Military Personnel Who Report Sexual Assaults Undergo Retaliation
WASHINGTON, May 18 (UPI) — A report by Human Rights Watch found that U.S. military service members who report sexual assaults frequently experience retaliation, including discharge and criminal charges.
The “Embattled: Retaliation against Sexual Assault Survivors in the U.S. Military” report found that male and female military personnel who reported sexual assault are 12 times more likely to experience some form of retaliation when compared to the chances of their attacker being convicted of a sexual offense.
About 62 percent of people who report sexual assault said they experienced retaliation, according to the Department of Defense.
“Retaliation against survivors ranges from threats, vandalism, and harassment to poor work assignments, loss of promotion opportunities, disciplinary action including discharge, and even criminal charges,” according to Human Rights Watch.
The Military Whistleblower Protection Act was enacted in 1988, with recent revisions in 2013, intended to protect service members from employment-based retaliation, but the act “has yet to help a single service member whose career was harmed, despite the prevalence of the problem,” according to Human Rights Watch.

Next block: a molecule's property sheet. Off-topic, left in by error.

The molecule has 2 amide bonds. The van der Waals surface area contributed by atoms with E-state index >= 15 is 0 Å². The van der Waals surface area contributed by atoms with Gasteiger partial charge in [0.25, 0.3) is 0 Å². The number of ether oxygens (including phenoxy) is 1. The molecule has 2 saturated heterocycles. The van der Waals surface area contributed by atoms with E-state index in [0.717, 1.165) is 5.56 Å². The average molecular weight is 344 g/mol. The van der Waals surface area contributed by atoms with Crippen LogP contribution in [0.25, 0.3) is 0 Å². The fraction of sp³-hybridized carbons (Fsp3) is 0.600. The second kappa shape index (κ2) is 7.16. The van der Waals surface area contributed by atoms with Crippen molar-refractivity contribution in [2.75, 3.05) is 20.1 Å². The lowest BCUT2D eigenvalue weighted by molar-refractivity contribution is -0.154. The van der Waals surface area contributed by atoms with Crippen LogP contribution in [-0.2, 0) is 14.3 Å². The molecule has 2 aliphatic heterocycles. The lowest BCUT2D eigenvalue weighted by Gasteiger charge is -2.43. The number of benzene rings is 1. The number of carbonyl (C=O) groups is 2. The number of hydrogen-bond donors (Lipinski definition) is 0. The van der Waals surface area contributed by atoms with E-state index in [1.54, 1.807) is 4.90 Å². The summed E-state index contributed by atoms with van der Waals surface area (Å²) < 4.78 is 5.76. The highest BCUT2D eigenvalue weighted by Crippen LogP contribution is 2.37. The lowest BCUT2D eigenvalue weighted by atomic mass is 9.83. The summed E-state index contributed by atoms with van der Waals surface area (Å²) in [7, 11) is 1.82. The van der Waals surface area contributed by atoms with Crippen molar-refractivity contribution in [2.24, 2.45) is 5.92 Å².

“Despite extensive reforms by the Defense Department to address sexual assault, the military has done little to hold retaliators to account or provide effective remedies for retaliation,” Human Rights Watch wrote.
The organization urges Congress to strengthen the law to give service members the same level of protection civilians receive.
“The U.S. military’s progress in getting people to report sexual assaults isn’t going to continue as long as retaliation for making a report goes unpunished,” Sara Darehshori, senior U.S. counsel at Human Rights Watch and co-author of the report, said. “Ending retaliation is critical to addressing the problem of sexual assault in the military.”
In its investigation, Human Rights Watch partnered with the Protect Our Defenders organization to conduct more than 250 in-person and telephone interviews, including more than 150 interviews of service members who were sexual assault victims.
One former soldier recounted his experience after he reported a sexual assault by a male soldier from a different platoon in 2012.
“A certain Sergeant in my platoon had told me he would kill me if we ever went to Afghanistan because ‘friendly fire is a tragic accident that happens,'” the soldier said. “After I had been there for a year, someone tried to knife me in a bar and kept screaming ‘DIE F[expletive], DIE’ and that was when I told my Captain that I wanted a discharge before I ended up dead on the evening news which would be bad for him too.”